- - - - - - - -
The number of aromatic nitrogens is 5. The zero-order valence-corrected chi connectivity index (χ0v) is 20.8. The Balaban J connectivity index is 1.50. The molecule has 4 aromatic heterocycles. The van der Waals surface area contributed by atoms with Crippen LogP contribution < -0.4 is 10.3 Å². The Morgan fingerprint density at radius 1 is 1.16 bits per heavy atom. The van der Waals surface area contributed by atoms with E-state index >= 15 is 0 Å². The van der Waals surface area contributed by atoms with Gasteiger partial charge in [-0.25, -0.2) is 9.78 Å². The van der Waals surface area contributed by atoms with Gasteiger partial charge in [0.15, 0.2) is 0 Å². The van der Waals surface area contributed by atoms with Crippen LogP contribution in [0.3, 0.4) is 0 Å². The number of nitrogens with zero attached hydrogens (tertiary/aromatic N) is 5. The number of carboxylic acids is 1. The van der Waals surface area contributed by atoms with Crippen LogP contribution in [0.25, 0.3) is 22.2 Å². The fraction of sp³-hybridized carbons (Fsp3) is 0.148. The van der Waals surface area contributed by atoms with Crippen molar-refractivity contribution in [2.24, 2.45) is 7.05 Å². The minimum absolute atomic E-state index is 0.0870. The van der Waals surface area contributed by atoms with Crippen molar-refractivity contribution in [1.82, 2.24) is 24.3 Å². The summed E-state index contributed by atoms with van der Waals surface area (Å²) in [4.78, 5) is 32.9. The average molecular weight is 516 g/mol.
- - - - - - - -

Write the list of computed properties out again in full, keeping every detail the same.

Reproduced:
The number of aromatic nitrogens is 5. The zero-order valence-corrected chi connectivity index (χ0v) is 20.8. The Balaban J connectivity index is 1.50. The molecule has 4 aromatic heterocycles. The van der Waals surface area contributed by atoms with Crippen LogP contribution < -0.4 is 10.3 Å². The Morgan fingerprint density at radius 1 is 1.16 bits per heavy atom. The van der Waals surface area contributed by atoms with E-state index >= 15 is 0 Å². The van der Waals surface area contributed by atoms with Gasteiger partial charge in [-0.25, -0.2) is 9.78 Å². The van der Waals surface area contributed by atoms with Gasteiger partial charge in [0.15, 0.2) is 0 Å². The van der Waals surface area contributed by atoms with Crippen LogP contribution in [0.3, 0.4) is 0 Å². The number of nitrogens with zero attached hydrogens (tertiary/aromatic N) is 5. The number of carboxylic acids is 1. The van der Waals surface area contributed by atoms with Crippen LogP contribution in [0.25, 0.3) is 22.2 Å². The fraction of sp³-hybridized carbons (Fsp3) is 0.148. The van der Waals surface area contributed by atoms with Crippen molar-refractivity contribution in [2.24, 2.45) is 7.05 Å². The minimum absolute atomic E-state index is 0.0870. The van der Waals surface area contributed by atoms with Crippen molar-refractivity contribution in [1.82, 2.24) is 24.3 Å². The summed E-state index contributed by atoms with van der Waals surface area (Å²) in [4.78, 5) is 32.9. The average molecular weight is 516 g/mol.